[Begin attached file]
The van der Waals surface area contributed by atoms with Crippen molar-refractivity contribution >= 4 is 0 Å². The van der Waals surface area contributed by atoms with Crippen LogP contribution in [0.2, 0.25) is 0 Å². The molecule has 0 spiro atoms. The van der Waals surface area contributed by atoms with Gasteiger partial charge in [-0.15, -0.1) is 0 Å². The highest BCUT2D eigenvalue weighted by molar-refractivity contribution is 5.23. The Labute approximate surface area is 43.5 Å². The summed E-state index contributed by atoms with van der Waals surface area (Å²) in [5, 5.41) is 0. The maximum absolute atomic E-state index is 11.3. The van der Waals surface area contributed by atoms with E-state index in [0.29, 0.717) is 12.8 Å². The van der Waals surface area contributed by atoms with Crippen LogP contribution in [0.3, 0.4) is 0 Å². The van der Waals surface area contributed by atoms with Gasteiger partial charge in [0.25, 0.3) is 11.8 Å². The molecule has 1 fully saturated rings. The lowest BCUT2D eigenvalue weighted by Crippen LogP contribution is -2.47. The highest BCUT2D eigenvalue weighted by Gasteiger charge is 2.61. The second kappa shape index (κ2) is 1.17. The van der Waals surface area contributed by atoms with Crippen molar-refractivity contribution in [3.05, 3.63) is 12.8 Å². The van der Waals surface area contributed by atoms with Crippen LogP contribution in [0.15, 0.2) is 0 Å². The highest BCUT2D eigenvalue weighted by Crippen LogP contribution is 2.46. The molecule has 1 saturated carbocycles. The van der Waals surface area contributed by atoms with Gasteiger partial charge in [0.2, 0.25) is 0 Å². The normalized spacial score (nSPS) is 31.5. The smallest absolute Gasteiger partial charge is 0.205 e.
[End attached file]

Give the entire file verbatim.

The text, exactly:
The van der Waals surface area contributed by atoms with Crippen molar-refractivity contribution >= 4 is 0 Å². The van der Waals surface area contributed by atoms with Crippen LogP contribution in [0.2, 0.25) is 0 Å². The molecule has 0 spiro atoms. The van der Waals surface area contributed by atoms with Gasteiger partial charge in [-0.15, -0.1) is 0 Å². The highest BCUT2D eigenvalue weighted by molar-refractivity contribution is 5.23. The Labute approximate surface area is 43.5 Å². The summed E-state index contributed by atoms with van der Waals surface area (Å²) in [5, 5.41) is 0. The maximum absolute atomic E-state index is 11.3. The van der Waals surface area contributed by atoms with E-state index in [0.29, 0.717) is 12.8 Å². The van der Waals surface area contributed by atoms with Crippen LogP contribution in [0.3, 0.4) is 0 Å². The van der Waals surface area contributed by atoms with Gasteiger partial charge in [0.25, 0.3) is 11.8 Å². The molecule has 1 fully saturated rings. The lowest BCUT2D eigenvalue weighted by Crippen LogP contribution is -2.47. The highest BCUT2D eigenvalue weighted by Gasteiger charge is 2.61. The second kappa shape index (κ2) is 1.17. The van der Waals surface area contributed by atoms with Crippen molar-refractivity contribution in [3.05, 3.63) is 12.8 Å². The van der Waals surface area contributed by atoms with Crippen LogP contribution in [0.15, 0.2) is 0 Å². The highest BCUT2D eigenvalue weighted by Crippen LogP contribution is 2.46. The molecule has 1 saturated carbocycles. The van der Waals surface area contributed by atoms with Gasteiger partial charge in [0.2, 0.25) is 0 Å². The normalized spacial score (nSPS) is 31.5. The smallest absolute Gasteiger partial charge is 0.205 e.